Al-Qa`ida founder Usama bin Ladin mentioned the conflict in Kashmir in his 1996 declaration of jihad, and over the years al-Qa`ida has issued a string of videos commenting on the region in an attempt to exploit episodes of tensions in order to mobilize sympathizers.46 Militants from Kashmir who migrated to Afghanistan to join al-Qa`ida would continue to keep one eye on their home territory, hoping to inspire insurrection although the group did not have a formal presence there.47
With a regional affiliate now in charge of expanding al-Qa`ida’s presence throughout the region, al-Qa`ida is much better placed to play a more active role. And recent developments suggest that AQIS is in particular aiming to enhance its focus on Kashmir and India. As previously noted, in reaction to the peace deal between the Taliban and the United States, AQIS in March 2020 proclaimed a name change of its long-running magazine Nawa-i-Afghan Jihad (Voice of the Afghan Jihad) to Nawa-i Ghazwatul Hind (Voice of the Battle for India). This change took effect with the April 2020 edition of the magazine, thus indicating a new direction for its geographical operational attack focus with Kashmir as the intended future epicenter of its jihad.48
In the aftermath of the release of the AQIS code of conduct, a new Kashmir-based group, Ansar Ghazwat-ul-Hind (AGH), led by Zakir Musa was formally announced on July 26, 2017, in an official statement released by the al-Qa`ida-affiliated media unit the Global Islamic Media Front.49 While the founding statement of AGH did not explicitly mention the connection between AGH and al-Qa`ida, it was later revealed in an official statement that the group represents al-Qa`ida in Kashmir and works under the auspices of AQIS.50
The Kashmir region’s experience with Islamist militancy runs decades back, and has most often taken the shape of a proxy war between Pakistan and India. There has been a desire within the jihadi movement to assert their own agenda in Kashmir. For example, in 2017 a senior member of Hizb al-Mujahideen,l Zakir Musa, expressed his disagreement with the approach of pro-state Pakistani jihadi groups.m He depicted them as merely running errands for the Pakistani state and argued that like the Taliban and al-Qa`ida, they should instead be fighting for the implementation of sharia.51
The discourse of AGH (AQIS’ front organization in Kashmir) is generally focused on its animosity toward India, and group statements promote attacks against Indian security forces. However, on several occasions, the group has also suggested attacks against U.S. and Israeli interests. In a video speech issued in February 2018, AGH emir Zakir Musa defined AGH’s enemies the following way: “The first enemy of our Jihad is the Indian Army. It is important that we attack its convoys and make its movement difficult. In this action, every able youth can join and by using petrol bombs can participate in such actions. Besides the Indian army, this list [of targets] includes all those supporters and personnel who run the tyrannical and infidel system of India and protect it and give it advantage.”52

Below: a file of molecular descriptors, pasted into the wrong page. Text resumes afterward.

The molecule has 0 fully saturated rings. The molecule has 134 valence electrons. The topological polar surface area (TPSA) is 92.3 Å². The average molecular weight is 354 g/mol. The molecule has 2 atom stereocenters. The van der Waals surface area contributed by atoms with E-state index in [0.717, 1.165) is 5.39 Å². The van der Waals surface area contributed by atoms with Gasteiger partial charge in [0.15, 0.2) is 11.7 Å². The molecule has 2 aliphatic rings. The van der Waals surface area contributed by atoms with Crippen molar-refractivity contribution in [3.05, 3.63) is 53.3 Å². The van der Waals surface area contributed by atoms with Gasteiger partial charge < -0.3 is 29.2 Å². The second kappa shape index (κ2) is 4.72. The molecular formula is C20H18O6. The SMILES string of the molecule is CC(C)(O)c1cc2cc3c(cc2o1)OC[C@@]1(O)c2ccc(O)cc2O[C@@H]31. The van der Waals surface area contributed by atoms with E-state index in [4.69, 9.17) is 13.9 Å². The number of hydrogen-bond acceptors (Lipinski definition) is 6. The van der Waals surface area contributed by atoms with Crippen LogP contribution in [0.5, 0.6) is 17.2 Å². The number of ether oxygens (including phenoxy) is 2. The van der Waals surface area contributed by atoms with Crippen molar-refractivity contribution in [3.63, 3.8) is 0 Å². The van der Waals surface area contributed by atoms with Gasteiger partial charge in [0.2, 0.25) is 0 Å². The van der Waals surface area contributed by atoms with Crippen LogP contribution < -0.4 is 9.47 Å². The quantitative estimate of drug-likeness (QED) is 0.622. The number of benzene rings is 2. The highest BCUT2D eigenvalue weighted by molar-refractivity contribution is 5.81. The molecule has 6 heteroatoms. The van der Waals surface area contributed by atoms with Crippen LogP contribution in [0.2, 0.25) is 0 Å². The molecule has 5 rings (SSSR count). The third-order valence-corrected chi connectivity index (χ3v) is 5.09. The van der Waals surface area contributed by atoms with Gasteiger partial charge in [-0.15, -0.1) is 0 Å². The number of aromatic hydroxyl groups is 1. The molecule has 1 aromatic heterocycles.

While AGH occasionally claims attacks, mainly in or around the towns of Srinagar, Pulwama, and Shopian in Indian-administered Kashmir, its operational frequency appears to be low and in periods dormant. Instead, the group’s main activity is its propaganda, with regular publication of videos and statements through its al-Hurr and al-Sindh media institutions castigating Pakistani and Indian authorities, eulogizing martyred members of the group, and commemorating past leaders. In reaction to the Modi government stripping Indian-administered Kashmir of its autonomy and statehood in 2019 and the state’s sweeping security clampdown, AGH spokesman Talha Abdul Rahman felt that militants had to change their modus operandi. In January 2021, he wrote that “now is the time to decide. Now is the time to prepare. They [authorities] have laid siege to every street and every masjid and every house in Kashmir and if we still do not go down to our full potential in preparation for this war, we will only have to face humiliating scenes.”53
As one of his last acts, AGH emir Zakir Musa sent out an audio in April 2019 warning that AGH was growing stronger and that the group was about to restart operations.54 Yet, the group would suffer critically from India’s counterterrorism offensive during the following months in reaction to Muslims mobilizing against the state, losing numerous high-ranking leaders, which on several occasions led authorities to claim that the group had been eradicated.55 First, Musa was killed on May 23, 2019,56 then senior recruiter Showkat Mir was killed on June 23, 2019,57 followed by spokesman Shabir Ahmad Malik.58 The successor to Zakir Musa as AGH emir, Abdul Hameed Lone, was killed on October 23, 2019.59
During his brief reign as leader of AGH, Hameed Lone attempted to carry on the ideological legacy of Zakir Musa by promoting a jihad independent of Pakistan’s directives. Adding to Musa’s efforts, Lone wanted to unite the various militant outfits in Kashmir under a ‘purer’ banner and suggested the establishment of a common shura council to govern militants’ operational activities.60 This strategy was quickly backed up the following month by the late al-Qa`ida leader al-Zawahiri in an address titled “Don’t Forget Kashmir,” in which he added that the priority of jihadis in Kashmir should be “inflicting unrelenting blows on the Indian Army and government, so as to bleed the Indian economy and make India suffer sustained losses in manpower and equipment.”61